"For a long time, the premise has been that if we could get access to better information [about energy use], we would be able to create some significant savings," Leeb says. He and his students have been tackling the problem for more than 10 years and bit by bit have found ways to circumvent the daunting problems involved in achieving this basic task.
First was the ability to monitor changes in voltage and current without cutting the main incoming power line to a home or business (an expensive process requiring a licensed electrician) or plugging every appliance into a special monitoring device. Other groups have attempted to use wireless sensors to pick up the very faint magnetic and electric fields near a wire, but such systems have required a complex alignment process since the fields in some places can cancel each other out.
The MIT team solved the problem by using an array of five sensors, each slightly offset from the others, and a calibration system that tracks the readings from each sensor and figures out which one is positioned to give the strongest signal.
Interpreting the Data Flow
The next trick was in figuring out how to analyze the reams of data flowing in from the high-speed sensors, in order to tease out which bits correspond to current and voltage, and how that information could be used to identify "signatures" of specific appliances. This is possible because every motor or device has distinctive characteristics as to exactly how fast and how much the voltage varies, or spikes, at the moment the device switches on, or as it operates.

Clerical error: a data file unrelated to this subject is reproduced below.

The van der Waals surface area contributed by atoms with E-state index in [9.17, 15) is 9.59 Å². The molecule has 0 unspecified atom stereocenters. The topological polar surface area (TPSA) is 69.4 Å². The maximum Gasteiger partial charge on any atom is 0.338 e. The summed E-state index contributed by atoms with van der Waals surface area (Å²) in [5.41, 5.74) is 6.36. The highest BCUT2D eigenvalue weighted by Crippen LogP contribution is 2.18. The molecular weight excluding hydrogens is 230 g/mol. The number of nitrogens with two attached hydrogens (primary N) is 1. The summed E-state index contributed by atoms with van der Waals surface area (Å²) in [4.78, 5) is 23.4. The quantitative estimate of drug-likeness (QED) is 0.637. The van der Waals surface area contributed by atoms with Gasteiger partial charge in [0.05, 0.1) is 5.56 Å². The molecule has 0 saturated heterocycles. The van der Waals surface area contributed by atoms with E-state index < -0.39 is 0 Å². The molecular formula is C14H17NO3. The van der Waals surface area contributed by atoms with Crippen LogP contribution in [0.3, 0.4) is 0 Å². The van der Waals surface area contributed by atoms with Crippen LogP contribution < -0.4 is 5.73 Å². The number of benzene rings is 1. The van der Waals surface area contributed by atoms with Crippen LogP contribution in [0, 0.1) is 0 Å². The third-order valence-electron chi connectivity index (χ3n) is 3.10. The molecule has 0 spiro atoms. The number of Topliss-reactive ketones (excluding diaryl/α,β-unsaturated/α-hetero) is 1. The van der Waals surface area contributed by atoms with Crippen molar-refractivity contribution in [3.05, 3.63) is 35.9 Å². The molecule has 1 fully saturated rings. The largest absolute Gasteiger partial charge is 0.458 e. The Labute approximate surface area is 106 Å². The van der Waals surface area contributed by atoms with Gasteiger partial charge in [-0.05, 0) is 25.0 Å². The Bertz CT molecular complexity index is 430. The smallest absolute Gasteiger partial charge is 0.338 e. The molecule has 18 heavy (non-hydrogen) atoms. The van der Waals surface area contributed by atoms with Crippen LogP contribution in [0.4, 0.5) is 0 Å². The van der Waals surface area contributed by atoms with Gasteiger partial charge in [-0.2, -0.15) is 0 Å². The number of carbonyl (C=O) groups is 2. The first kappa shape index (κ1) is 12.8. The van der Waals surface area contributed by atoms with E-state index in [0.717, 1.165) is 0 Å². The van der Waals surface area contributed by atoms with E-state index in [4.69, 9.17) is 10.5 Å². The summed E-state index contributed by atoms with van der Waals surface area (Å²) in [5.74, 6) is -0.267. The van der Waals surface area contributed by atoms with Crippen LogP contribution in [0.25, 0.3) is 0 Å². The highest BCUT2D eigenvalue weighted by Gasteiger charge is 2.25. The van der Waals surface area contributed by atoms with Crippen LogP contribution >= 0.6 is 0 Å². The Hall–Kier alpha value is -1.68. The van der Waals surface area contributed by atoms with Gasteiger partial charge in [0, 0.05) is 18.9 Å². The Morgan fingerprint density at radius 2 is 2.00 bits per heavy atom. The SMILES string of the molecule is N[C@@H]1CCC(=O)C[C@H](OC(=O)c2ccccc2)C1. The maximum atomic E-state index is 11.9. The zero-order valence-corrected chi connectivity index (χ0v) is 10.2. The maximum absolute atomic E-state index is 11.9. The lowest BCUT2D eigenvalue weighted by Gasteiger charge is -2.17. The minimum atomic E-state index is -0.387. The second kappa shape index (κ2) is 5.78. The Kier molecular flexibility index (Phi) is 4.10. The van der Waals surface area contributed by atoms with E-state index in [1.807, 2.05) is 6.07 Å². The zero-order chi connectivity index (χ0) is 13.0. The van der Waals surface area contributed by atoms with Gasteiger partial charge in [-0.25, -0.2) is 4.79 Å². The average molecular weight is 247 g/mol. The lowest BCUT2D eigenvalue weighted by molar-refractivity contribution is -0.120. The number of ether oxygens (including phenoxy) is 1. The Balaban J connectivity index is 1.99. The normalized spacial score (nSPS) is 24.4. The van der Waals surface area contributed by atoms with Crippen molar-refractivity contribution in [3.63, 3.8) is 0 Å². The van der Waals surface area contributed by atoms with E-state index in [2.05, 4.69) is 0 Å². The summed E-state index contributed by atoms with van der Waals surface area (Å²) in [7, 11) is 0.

After extensive testing in the lab, in homes, at the Fort Devens Army base outside Boston, and aboard the U.S. Coast Guard cutter Spencer, the team was able to develop a catalog of such signatures, to identify each kind of electrical load.
And finally, given the prodigious amount of raw data generated by the system, the team had to figure out how to extract the useful information and display it in a way that would make it easy for people to make decisions about energy investments.
They developed an interface that allows users to "zoom in" on specific time segments, revealing enough data to tell when a refrigerator turns on or off, or goes into its defrost cycle, or how often a water heater is switching on and off during the day.
"A bunch of major players have gotten into, and out of, this field," says Leeb, including giants like Google and Microsoft. But now, he says, the MIT team has solved the key issues and come up with a practical and very powerful system. One of the major insights they had was that keeping most of the data within the home and sending only small subsets out into the cloud for processing solved two problems at once: It eliminated the privacy concerns of using such a system, and it eliminated the huge bandwidth and data transmission costs that would be required if the raw data was sent to a central facility.
Once the system is developed into a commercial product, Leeb says, it should cost only about $25 to $30 per home. "We're trying to lower the barriers to installation," says co-author John Donnal, and this noncontact sensor is simple enough for most home users to install on their own. "It just goes on with a zip tie," he says.